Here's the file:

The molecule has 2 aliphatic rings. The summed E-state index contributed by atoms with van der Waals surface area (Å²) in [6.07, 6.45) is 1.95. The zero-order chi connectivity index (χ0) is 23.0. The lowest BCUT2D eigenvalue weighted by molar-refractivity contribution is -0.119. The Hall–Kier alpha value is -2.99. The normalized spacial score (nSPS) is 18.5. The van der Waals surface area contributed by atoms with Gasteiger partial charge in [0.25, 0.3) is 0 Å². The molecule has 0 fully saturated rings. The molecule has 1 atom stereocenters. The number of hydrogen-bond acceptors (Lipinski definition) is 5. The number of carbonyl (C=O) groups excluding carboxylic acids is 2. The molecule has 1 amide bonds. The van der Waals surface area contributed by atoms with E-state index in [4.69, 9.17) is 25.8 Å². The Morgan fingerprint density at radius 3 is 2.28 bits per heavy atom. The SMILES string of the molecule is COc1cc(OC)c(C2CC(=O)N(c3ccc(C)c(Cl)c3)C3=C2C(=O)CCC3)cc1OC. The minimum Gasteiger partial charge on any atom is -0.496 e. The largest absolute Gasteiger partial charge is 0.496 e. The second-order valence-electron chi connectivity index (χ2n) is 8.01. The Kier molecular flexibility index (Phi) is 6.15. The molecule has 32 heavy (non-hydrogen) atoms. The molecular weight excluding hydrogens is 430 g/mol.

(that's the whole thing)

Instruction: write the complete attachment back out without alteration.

The molecule has 2 aliphatic rings. The summed E-state index contributed by atoms with van der Waals surface area (Å²) in [6.07, 6.45) is 1.95. The zero-order chi connectivity index (χ0) is 23.0. The lowest BCUT2D eigenvalue weighted by molar-refractivity contribution is -0.119. The Hall–Kier alpha value is -2.99. The normalized spacial score (nSPS) is 18.5. The van der Waals surface area contributed by atoms with Gasteiger partial charge in [0.25, 0.3) is 0 Å². The molecule has 0 fully saturated rings. The molecule has 1 atom stereocenters. The number of hydrogen-bond acceptors (Lipinski definition) is 5. The number of carbonyl (C=O) groups excluding carboxylic acids is 2. The molecule has 1 amide bonds. The van der Waals surface area contributed by atoms with E-state index in [4.69, 9.17) is 25.8 Å². The Morgan fingerprint density at radius 3 is 2.28 bits per heavy atom. The SMILES string of the molecule is COc1cc(OC)c(C2CC(=O)N(c3ccc(C)c(Cl)c3)C3=C2C(=O)CCC3)cc1OC. The minimum Gasteiger partial charge on any atom is -0.496 e. The largest absolute Gasteiger partial charge is 0.496 e. The second-order valence-electron chi connectivity index (χ2n) is 8.01. The Kier molecular flexibility index (Phi) is 6.15. The molecule has 32 heavy (non-hydrogen) atoms. The molecular weight excluding hydrogens is 430 g/mol.